In 2013, while working in the Digital Media Group at Marvel Entertainment, I wanted to see how the movies featuring Marvel’s characters worked as a network. What were the interesting and unexpected interconnections between the movies that have skyrocketed Marvel as a cultural force?
You can’t go home again (or at least you probably shouldn’t), but with the upcoming release of Black Panther I thought it would be fun to look at how the landscape of Marvel movies has changed since the original graph. (I haven’t included Black Panther yet. I haven’t seen it and I am not going to spoil myself just to make a visualization.)
Here’s what the network looked like in 2013:
So what’s going on here? First, a bit about how this graph is constructed. There are four types of entities in the graph — three of which are pretty straightforward:
- Movies: The movies themselves, any live-action, theatrical releases (so no television or direct-to-video) starting with 1998's Blade
- Characters: A character, like Thor or Elektra
- Actors: An actor who plays a character, like Chris Evans or Famke Janssen
Actors and characters, of course, don’t appear in movies in isolation. An actor will always be playing a character (even if that character is her- or himself). Thus actors and characters are not connected directly to movies, but are instead passed through entities called Roles. Roles are a distinct combination of an actor and a character.
Actors can play more than one role — Chris Evans has portrayed both Johnny Storm in the Fantastic Four movies and Captain America in the Marvel Cinematic Universe — and characters are sometimes portrayed by multiple actors. Movies can’t connect directly but can be connected through shared roles, such as when a title character appears in several movies in a franchise, or by shared characters or actors. So the Thor movies can be connected to the Ghost Rider movies via Idris Elba, who appears in both franchises.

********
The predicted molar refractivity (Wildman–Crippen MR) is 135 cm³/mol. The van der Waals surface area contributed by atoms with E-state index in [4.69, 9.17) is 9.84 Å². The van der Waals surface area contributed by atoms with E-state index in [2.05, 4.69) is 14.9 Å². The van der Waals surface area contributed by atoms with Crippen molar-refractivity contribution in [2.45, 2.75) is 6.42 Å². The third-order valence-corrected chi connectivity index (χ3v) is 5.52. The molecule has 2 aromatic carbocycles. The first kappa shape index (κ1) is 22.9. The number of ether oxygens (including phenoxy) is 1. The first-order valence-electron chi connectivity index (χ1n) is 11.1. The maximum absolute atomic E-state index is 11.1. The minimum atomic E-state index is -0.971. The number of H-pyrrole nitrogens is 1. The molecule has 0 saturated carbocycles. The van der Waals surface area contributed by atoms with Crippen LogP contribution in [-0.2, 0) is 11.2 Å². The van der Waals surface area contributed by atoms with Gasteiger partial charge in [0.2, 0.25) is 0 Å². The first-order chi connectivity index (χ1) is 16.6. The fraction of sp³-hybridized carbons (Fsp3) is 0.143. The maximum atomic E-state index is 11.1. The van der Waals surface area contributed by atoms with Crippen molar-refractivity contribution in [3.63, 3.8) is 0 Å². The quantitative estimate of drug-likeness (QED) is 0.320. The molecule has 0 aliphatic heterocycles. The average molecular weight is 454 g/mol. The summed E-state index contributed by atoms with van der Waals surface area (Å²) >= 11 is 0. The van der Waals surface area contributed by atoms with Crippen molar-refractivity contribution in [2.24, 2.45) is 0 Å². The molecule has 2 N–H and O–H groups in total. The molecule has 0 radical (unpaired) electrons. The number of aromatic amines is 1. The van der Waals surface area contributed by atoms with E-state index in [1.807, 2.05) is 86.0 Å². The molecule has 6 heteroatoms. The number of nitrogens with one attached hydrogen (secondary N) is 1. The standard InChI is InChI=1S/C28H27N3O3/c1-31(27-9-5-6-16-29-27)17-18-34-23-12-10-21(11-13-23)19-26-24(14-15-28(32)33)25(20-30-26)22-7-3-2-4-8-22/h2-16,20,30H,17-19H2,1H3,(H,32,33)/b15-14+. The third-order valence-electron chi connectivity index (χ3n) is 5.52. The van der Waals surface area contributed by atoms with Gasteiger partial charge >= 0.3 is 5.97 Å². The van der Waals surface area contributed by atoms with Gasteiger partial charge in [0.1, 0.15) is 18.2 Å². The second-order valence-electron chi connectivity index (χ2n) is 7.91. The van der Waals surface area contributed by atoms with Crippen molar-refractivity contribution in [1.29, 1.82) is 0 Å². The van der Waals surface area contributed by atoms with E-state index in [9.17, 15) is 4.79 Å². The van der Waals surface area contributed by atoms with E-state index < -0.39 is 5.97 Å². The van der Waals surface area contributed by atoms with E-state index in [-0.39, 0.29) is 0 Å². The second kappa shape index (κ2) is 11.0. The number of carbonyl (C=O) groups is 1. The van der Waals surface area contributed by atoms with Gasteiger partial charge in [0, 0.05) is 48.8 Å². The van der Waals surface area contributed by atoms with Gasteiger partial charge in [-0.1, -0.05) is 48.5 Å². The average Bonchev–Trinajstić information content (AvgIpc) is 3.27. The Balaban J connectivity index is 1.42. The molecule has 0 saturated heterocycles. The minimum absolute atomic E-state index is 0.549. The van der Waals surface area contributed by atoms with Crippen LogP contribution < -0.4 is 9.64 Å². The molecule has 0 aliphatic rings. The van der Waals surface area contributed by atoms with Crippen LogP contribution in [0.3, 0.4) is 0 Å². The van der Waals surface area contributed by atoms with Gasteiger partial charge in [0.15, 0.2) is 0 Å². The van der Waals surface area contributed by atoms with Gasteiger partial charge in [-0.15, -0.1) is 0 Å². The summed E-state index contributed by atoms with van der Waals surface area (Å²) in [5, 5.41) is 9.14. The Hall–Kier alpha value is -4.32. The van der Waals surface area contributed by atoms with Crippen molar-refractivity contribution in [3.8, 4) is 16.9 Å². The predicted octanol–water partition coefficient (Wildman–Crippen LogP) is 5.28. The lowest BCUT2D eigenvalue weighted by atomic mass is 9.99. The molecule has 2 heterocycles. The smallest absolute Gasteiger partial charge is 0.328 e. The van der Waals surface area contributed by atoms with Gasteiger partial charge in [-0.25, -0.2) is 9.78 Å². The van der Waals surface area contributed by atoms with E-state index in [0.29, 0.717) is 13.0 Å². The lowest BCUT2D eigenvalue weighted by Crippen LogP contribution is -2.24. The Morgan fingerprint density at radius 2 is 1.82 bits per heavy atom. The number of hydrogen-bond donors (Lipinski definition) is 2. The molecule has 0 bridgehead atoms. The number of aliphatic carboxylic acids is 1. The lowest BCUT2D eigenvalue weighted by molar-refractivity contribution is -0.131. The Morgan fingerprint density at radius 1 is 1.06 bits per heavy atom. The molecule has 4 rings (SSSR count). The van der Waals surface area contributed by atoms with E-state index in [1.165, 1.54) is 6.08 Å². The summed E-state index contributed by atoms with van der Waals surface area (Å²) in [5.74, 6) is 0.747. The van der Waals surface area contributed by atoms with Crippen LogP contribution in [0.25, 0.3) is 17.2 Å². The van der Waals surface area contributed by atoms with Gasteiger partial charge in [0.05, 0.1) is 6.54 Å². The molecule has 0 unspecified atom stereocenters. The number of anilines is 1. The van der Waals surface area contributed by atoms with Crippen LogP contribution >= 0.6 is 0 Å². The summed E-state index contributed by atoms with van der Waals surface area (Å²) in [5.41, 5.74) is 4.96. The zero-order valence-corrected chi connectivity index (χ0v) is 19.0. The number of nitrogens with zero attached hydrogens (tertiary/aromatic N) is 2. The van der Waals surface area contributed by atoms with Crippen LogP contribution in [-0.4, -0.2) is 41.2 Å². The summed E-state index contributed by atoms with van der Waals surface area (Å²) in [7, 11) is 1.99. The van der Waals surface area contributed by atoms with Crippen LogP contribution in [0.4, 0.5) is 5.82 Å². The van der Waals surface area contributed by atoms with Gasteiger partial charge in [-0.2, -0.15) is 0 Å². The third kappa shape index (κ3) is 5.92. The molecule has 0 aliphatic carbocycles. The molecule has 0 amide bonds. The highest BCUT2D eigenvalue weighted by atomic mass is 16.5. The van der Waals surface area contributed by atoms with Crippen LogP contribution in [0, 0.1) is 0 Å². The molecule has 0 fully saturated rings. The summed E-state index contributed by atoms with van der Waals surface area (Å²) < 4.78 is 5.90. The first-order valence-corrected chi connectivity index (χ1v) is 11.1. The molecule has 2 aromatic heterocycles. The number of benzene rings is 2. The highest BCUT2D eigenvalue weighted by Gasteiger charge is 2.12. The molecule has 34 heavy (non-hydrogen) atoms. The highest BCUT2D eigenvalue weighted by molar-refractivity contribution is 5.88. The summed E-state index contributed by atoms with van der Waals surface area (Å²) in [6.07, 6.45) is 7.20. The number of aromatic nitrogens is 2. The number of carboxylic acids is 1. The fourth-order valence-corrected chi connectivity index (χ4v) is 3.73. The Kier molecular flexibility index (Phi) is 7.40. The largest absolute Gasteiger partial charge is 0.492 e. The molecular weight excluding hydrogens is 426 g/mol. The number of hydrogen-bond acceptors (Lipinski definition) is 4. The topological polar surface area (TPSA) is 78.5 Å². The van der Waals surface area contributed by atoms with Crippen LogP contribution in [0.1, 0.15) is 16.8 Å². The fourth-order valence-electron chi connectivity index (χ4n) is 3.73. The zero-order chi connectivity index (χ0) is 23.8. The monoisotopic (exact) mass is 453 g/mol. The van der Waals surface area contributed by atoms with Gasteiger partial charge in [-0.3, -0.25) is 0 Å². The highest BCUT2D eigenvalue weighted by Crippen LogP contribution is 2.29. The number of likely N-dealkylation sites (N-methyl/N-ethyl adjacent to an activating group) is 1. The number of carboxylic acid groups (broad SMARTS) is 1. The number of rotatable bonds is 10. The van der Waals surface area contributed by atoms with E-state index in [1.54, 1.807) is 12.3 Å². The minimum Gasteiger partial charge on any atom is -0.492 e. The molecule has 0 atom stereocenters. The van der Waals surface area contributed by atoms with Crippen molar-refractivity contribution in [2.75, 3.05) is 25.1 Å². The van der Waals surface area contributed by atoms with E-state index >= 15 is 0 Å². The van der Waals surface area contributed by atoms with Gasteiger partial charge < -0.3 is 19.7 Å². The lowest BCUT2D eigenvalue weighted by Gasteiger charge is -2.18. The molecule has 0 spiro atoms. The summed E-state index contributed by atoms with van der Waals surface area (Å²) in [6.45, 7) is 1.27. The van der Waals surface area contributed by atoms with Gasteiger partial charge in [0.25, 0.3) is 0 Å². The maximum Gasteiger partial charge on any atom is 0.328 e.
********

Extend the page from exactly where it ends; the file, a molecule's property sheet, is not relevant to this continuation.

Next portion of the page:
The 2013 graph clustered into several tightly connected communities that (roughly) corresponded to character franchises:
The X-Men family is divided into three groups — the original X-Men trilogy, the Wolverine Origins solo movie, and the (at the time) single movie of the X-Men First Class franchise.
The Marvel Cinematic Universe breaks down more-or-less along the lines of who the lead character was in each movie, with characters like Nick Fury and Phil Coulson providing a set of shared connections between franchises. Marvel’s The Avengers clustered with the Thor movie, due to the characters shared between them (including Thor, Hawkeye, Erik Selvig, Coulson and Loki).
Despite having two franchises with relatively large casts, neither the three Sam Raimi Spider-Man movies nor The Amazing Spider-Man shared any common characters or actors with the rest of the network making the Spider-Man movies their own disconnected island. (Well, there is one connection, but we’ll get to that later.)
So what does the Marvel movie graph look like today? Well, it’s larger, denser, and more connected with some big changes in how the communities behave.
The graph is now a lot denser. As more movies have been produced, there are more opportunities for the them to interconnect. The communities are also tighter. As franchises have grown they have become more and more tightly interconnected.